Community Reading Project
(2008-2009) A Long Way Gone: Memoirs of a Boy Soldier
A Long Way Gone: Memoirs of a Boy Soldier
-A synopsis of the book from its jacket:
My high school friends in New York City have begun to suspect I haven't told them the full story of my life.
"Why did you leave Sierra Leone?"
"Because there was a war."
"Did you witness some of the fighting?"
"Everyone in the country did."
"You mean you saw people running around with guns and shooting each other?"
"Yes, all the time."
I smile a little.
"You should tell them about it sometime."
This is how wars are fought now: by children, traumatized, hopped-up on drugs, and wielding AK-47s. Children have become the soldiers of choice. In the more than fifty violent conflicts going on worldwide, it is estimated that there are some 300,000 child soldiers. Ishmeal Beah used to be one of them.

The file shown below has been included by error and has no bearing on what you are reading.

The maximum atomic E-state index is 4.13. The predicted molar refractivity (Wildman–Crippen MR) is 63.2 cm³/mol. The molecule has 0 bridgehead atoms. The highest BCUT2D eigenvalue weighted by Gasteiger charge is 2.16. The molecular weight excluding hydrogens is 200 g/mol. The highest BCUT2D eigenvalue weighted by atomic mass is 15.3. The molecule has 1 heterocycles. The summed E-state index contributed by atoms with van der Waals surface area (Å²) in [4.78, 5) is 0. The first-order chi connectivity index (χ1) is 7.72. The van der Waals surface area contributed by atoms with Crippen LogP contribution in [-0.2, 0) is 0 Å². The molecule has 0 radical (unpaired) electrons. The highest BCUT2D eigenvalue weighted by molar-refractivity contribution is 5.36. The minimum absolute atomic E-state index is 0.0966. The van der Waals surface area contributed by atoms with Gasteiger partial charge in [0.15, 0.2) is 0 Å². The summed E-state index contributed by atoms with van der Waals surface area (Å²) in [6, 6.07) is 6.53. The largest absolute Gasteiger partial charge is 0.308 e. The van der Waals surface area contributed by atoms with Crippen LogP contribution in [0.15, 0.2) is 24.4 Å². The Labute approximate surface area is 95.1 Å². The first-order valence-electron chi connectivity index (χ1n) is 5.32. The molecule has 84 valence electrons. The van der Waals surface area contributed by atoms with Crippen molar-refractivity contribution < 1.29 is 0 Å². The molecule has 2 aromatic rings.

What does war look like through the eyes of a child soldier? How does one become a killer? How does one stop? Child stories have been profiled by journalists, and novelists have struggled to imagine their lives. But it is rare to find a first-person account from someone who endured this hell and survived.
In A Long Way Gone: Memoirs of a Boy Soldier, Ishmeal Beah, now twenty-six years old, tells a powerfully gripping story: At age twelve, he fled attacking rebels and wandered a land rendered unrecognizable by violence. By thirteen, he'd been picked up by the government army, and Beah, at heart a gentle boy, found that he was capable of truly terrible acts. At sixteen, he was removed from fighting by UNICEF, and through the help of the staff at his rehabilitation center, he learned how to forgive himself, to regain his humanity, and, finally, to heal.
This is an extraordinary and mesmerizing account, told with real literary force and heartbreaking honesty.
Page last modified August 19, 2009